And I think that really sums up the difference between a quality work, and something that professors/critics/literati-types won’t like. Good art is about being human. It’s about finding beauty. It’s about sharing in this great dialog of all these minds. Great art, not commercial, lowest-common-denominator production, is about the common person, reaching out to everyone, open to anyone, produced by anyone, the most democratic and glorious celebration of human life and individuals in this existence we call being human. The mega-studio blockbuster is made by executives so rich that they will never move in the same spheres as you, and made from collections of marketing data. It’s mass appeal is as calculated as selling corndogs, and made from elites and for the purpose of filling pocketbooks. One has to move beyond this strange prejudice that “easy to understand” means “for the common person”, which holds the corollary that intellectual pursuits cannot be achieved by common people. That, not the pursuit of beauty, is the truly elitist position. The person who says, “Well, I am not brainwashed by art and literature so I know that Moby-Dick is bad!” is the real elitist, setting himself apart and above all the many, many minds that have been moved and influenced by these great works.
The fact is, literature and the arts are about being human. When we do not understand them, it very often comes from too many preconceived notions and the worry that the piece will be too difficult. In fact, very often the opposite is true. Very often the piece is simply the story that was inside a particular artist, and that artist’s voice is trying to tell it in the best way that she knows how. And that may sound corny and mushy and too simple for a piece that seems so complex, but it isn’t. You know that “oh-so-elite” David Foster Wallace? Here’s something else he said:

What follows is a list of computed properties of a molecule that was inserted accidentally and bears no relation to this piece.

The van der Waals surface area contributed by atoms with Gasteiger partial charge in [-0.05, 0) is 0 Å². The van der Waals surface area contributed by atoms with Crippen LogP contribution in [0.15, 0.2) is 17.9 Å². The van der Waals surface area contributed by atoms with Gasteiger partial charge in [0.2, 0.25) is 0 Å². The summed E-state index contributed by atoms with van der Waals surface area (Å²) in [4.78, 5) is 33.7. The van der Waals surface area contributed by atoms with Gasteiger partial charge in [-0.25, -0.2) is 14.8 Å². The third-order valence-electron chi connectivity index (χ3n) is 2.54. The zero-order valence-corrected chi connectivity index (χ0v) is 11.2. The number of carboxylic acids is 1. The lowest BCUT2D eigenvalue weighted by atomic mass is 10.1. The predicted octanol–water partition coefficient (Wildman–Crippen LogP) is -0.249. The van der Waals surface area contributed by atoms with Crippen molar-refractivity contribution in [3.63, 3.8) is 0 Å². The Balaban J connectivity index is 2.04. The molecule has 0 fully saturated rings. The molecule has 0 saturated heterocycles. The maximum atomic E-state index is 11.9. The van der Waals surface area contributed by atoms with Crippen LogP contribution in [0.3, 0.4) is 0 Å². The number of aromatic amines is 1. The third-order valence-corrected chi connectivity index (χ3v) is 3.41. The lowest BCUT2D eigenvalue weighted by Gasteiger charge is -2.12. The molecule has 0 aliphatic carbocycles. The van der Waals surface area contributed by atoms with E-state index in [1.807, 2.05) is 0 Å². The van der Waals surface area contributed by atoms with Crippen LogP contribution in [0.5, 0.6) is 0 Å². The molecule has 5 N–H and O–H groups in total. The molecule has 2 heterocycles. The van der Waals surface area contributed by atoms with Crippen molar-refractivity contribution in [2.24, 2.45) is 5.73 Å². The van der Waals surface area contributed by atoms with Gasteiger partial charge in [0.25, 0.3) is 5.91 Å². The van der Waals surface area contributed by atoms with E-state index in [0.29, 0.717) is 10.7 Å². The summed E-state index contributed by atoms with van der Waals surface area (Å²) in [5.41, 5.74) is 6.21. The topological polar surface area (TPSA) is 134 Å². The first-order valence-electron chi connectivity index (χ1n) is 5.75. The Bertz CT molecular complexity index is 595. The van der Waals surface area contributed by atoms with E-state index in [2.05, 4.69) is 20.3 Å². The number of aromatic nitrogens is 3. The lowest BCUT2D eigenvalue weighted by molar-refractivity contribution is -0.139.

“What passes for hip cynical transcendence of sentiment is really some kind of fear of being really human, since to be really human […] is probably to be unavoidably sentimental and naïve and goo-prone and generally pathetic.”
I remember watching with my mother this documentary called Between the Folds. It’s about origami, which doesn’t sound like an interesting documentary subject, but, like I mentioned before, it’s not the what but the how that makes something art. And, this is actually one of the most delightful and entertaining movies I have ever seen.
In the documentary, the origami artists discuss their development in a relatively new art form –that being the origami as fine-arts sculptures. What is interesting is how the art progresses through stages that usually take eras for arts to develop through, and how the documentary brings attention to this. Toward the end, the artists begin to look at the medium they love so much, which they have given up jobs and devoted their lives to working with, that being paper, and start to think about how little they can do with. I mean this in the most positive sense. Paper, to these artists, is absolutely beautiful, and they get a sort of kinship from the process of touching and folding the paper. I think many people forget the relationship between artist and medium, one which is very often something like a love story. If paper is beautiful, and touching and folding and working with paper is itself beautiful, then why should it simply be an art that dazzles people with the artists’ ability to draw up mathematically complex plans and turn them into 3D paper dragons?